Cassini Spacecraft Incinerates In Saturn’s Atmosphere

Cassini

NASA’s 20-year-old $4 billion probe to explore the mysterious of the cosmos by sending the Cassini spacecraft to the gas giant Saturn has finished in a fireball.

The Cassini probe, launched on October 15, 1997, ended its mammoth journey to the edge of the solar system on Friday, by being instructed by NASA to perform a death plunge into Saturn while capturing raw final measurements of the planet’s atmosphere and beaming them back to earth.

Cassini

VOX reports:

“It’s been part of my life for so long, this spacecraft, it’s going to be a shock to have this happen,” says Thomas Burk, a JPL engineer who has been with the Cassini mission for decades, anticipating the moment Cassini goes offline. “It’s bittersweet in that regard. But it’s a really exciting ending. When we stop getting data, that will be the moment of truth.”

Cassini has made discoveries that have changed our understanding of Saturn and the cosmos at large. The spacecraft discovered whole new moons around Saturn, lakes of methane on Titan, and jets of water erupting from Enceladus, and has made extremely detailed observations of the planet’s rings, an environment believed to be similar to the rings of debris that formed the entire solar system.

But NASA’s final precious few moments with Cassini won’t be wasted. Through its very last moments, Cassini will be conducting a scientific investigation. As it descends into Saturn’s atmosphere, several of its instruments will be on, including the mass spectrometer, which can essentially “sniff” the atmosphere and determine the chemical compounds therein.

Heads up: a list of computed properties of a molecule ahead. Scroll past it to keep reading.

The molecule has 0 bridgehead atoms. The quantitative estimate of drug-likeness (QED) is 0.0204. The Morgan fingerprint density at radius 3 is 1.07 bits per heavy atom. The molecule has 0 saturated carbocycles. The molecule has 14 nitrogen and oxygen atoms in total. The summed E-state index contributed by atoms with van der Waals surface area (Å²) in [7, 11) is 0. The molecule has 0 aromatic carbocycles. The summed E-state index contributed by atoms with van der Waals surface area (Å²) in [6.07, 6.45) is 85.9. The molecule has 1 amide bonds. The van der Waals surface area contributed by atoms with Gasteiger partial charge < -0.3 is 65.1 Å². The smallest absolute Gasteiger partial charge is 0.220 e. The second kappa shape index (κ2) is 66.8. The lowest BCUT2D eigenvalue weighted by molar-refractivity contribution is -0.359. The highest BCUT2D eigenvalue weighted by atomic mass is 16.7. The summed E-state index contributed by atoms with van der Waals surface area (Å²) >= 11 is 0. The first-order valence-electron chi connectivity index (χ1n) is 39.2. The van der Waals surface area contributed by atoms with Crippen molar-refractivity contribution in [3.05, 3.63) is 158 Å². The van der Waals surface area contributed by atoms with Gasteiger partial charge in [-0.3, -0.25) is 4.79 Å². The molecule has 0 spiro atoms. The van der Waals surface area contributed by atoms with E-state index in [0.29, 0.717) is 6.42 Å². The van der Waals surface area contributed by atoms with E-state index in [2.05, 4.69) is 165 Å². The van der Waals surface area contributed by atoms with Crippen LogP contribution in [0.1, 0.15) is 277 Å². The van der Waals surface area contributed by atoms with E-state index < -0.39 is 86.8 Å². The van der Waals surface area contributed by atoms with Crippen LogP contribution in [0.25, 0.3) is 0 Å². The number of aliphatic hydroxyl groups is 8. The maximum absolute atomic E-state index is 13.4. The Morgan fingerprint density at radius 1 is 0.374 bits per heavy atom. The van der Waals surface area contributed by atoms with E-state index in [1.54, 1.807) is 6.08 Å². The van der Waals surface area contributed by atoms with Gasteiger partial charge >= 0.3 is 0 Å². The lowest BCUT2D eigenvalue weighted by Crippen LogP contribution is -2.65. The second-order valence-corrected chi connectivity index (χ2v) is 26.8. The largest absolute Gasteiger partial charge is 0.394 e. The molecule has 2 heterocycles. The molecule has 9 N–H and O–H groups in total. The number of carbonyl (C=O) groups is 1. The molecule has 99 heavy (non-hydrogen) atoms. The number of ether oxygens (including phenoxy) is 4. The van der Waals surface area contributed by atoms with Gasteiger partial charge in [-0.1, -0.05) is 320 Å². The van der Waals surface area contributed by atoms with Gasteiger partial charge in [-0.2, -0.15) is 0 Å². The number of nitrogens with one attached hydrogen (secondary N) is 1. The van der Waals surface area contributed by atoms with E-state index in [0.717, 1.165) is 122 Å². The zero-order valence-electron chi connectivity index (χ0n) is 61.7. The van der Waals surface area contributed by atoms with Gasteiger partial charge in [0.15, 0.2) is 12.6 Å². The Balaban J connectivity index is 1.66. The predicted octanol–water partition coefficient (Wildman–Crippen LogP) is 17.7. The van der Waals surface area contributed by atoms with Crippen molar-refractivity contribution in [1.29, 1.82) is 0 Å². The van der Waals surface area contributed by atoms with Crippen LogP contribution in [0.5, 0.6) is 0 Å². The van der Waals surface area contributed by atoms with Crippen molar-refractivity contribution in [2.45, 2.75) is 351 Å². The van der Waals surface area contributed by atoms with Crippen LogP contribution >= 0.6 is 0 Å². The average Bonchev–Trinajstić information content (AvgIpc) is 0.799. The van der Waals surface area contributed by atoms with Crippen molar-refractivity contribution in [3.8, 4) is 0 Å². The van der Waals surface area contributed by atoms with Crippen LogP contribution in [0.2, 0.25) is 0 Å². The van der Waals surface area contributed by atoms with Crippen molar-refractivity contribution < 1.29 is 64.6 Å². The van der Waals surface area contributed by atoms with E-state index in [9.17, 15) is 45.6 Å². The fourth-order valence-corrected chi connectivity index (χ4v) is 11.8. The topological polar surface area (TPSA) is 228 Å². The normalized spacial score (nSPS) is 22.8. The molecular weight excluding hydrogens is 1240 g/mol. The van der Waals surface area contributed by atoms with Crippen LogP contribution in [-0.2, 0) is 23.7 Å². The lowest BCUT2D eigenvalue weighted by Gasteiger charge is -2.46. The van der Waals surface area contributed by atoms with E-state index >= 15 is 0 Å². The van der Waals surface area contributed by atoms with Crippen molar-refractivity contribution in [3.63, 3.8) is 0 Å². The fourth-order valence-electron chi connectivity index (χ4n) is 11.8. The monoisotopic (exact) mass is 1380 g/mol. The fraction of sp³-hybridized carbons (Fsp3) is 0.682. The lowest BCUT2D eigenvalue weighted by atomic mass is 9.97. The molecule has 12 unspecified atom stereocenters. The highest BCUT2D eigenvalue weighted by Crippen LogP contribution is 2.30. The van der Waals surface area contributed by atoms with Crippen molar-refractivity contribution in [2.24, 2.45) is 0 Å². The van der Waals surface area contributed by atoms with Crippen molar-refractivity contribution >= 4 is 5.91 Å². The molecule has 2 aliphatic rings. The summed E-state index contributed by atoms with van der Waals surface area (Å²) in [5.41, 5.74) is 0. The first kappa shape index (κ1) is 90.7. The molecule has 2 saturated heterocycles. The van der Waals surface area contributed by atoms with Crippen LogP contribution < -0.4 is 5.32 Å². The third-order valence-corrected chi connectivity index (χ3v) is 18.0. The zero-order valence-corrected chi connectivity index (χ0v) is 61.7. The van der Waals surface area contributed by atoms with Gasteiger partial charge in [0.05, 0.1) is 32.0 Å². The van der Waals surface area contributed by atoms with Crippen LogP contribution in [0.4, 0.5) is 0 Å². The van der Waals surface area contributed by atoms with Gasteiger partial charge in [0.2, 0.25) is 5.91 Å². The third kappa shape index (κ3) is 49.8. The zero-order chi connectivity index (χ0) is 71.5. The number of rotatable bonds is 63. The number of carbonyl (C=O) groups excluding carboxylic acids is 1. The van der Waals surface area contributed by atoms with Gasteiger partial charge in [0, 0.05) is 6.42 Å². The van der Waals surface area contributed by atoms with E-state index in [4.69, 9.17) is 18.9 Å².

• One reason: to protect Saturn’s moons — including Enceladus and Titan, environments that could potentially harbor life — from contamination via Cassini debris.
  • The Verge’s Loren Grush reports that when NASA engineers were considering options for ending the Cassini mission, eyes lit up when the idea for the “grand finale” was mentioned. “You should have seen the eyes of the scientists,” NASA’s Scott Edgington told her. “They were like kids in a candy store.”
  • National Geographic has a very beautiful graphic feature charting Cassini’s path through the Saturn system these past 13 years in orbit.
  • Be sure to learn about a few of Saturn’s moons, which are awesome. Enceladus, an ice world with an underground ocean, is one of the most likely places to find life in our solar system.

See Also: NASA Announce Mission To Visit The Sun

Edmondo Burr

BA Economics/Statistics
CEO
Assistant Editor